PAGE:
They say Dr Dolittle could walk and talk (and squawk) with the animals, but wouldn’t it have been more believable if he’d started out with a few basic gestures? New research would certainly seem to suggest so, finding that humans can interpret the gestures of chimpanzees and bonobos.
Once upon a time we humans were fluent in great ape, as our ancestors would’ve relied on the same mode of communication before we went and got all lyrical with our mouths. While we might have moved on for the most part, a new study would appear to indicate that we haven’t forgotten our roots as humans could understand around half of gestures made by chimpanzees and bonobos.
The study involved the creation of an online game that’s essentially a great ape gesture quiz – and yes, you can take the test. After reviewing short videos (with excellent diagrams) showing different ape communications you’ll be asked to select from multiple-choice answers what the gesture was trying to say, and at the end you get a score.
At IFLScience, our scores ranged from 11/14 (is it weird that the zoologists did the best?) to a rather more modern human measly 4/14 (ouch, Tom). What did you get?
In the study, 5,500 participants proved they were significantly better at guessing the right meanings behind chimpanzee (Pan troglodytes) and bonobo (Pan paniscus) than would be expected by chance. The participants reached the correct conclusions over 50 percent of the time from gestures alone, and increasing the context behind the interactions only marginally improved people’s scores.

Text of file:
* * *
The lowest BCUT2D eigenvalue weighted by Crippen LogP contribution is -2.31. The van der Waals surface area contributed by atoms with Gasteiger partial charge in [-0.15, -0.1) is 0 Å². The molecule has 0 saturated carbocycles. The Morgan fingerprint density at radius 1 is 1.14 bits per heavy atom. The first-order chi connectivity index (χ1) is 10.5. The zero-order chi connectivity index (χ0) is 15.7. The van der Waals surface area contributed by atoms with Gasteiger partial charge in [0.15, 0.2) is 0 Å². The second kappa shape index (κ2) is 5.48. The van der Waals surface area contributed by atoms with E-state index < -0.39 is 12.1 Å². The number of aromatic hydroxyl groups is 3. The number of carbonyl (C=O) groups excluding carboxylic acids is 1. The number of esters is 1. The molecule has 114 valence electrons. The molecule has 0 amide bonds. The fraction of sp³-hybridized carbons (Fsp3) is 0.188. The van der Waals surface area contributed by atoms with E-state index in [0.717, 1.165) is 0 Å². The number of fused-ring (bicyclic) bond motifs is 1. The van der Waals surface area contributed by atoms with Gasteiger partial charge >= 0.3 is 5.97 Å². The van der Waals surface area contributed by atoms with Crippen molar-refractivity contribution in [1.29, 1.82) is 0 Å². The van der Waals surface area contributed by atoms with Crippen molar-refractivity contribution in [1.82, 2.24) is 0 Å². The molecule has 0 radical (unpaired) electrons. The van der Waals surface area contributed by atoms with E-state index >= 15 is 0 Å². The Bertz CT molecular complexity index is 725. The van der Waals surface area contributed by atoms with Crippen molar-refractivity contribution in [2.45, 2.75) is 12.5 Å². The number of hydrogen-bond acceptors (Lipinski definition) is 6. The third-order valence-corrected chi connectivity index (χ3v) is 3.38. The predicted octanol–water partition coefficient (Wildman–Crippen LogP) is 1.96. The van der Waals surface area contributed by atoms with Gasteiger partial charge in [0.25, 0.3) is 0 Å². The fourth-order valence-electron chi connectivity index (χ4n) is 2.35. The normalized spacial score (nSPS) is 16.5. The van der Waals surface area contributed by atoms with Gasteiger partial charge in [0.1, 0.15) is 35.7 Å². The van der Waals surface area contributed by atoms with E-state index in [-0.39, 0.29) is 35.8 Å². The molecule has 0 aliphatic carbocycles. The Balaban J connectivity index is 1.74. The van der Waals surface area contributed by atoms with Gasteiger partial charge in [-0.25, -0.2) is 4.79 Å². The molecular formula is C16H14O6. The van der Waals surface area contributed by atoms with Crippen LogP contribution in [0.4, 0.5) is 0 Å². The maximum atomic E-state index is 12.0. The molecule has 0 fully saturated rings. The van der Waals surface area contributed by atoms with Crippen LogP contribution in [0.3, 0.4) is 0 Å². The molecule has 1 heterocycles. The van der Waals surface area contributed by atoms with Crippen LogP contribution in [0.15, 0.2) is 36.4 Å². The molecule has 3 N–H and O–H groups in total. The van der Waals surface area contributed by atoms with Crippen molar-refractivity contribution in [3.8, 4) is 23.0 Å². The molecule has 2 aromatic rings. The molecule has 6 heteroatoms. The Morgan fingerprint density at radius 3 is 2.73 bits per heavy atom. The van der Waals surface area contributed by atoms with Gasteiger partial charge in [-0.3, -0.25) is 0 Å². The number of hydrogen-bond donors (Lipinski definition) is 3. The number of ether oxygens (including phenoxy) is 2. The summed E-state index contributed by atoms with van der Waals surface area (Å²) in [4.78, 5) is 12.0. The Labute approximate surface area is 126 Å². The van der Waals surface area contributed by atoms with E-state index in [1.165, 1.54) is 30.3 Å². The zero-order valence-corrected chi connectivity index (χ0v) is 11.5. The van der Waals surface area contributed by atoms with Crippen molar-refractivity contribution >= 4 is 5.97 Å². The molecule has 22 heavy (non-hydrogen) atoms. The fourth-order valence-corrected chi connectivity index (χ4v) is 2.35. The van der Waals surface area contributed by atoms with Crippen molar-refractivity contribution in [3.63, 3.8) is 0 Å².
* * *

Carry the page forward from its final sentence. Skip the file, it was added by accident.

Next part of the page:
The study is the first of its kind in using video playback to assess humans’ ability to interpret the gestures of their closest living relatives. Whether understanding is gleaned from evolution as a heritable trait, or the result of being a similarly social species with high intelligence can’t be concluded from the results – but it shows that, for all our gadgets and society, we are still all great apes at heart.
“All great apes use gestures, but humans are so gestural – using gestures while we speak and sign, learning new gestures, pantomiming etc. – that it’s really hard to pick out shared great ape gestures just by observing people,” said study author Kirsty E Graham from the University of St Andrews, Scotland, in a statement.
“By showing participants videos of common great ape gestures instead, we found that people can understand these gestures, suggesting that they may form part of an evolutionarily ancient, shared gesture vocabulary across all great ape species including us.”
The study was published in PLOS BIOLOGY.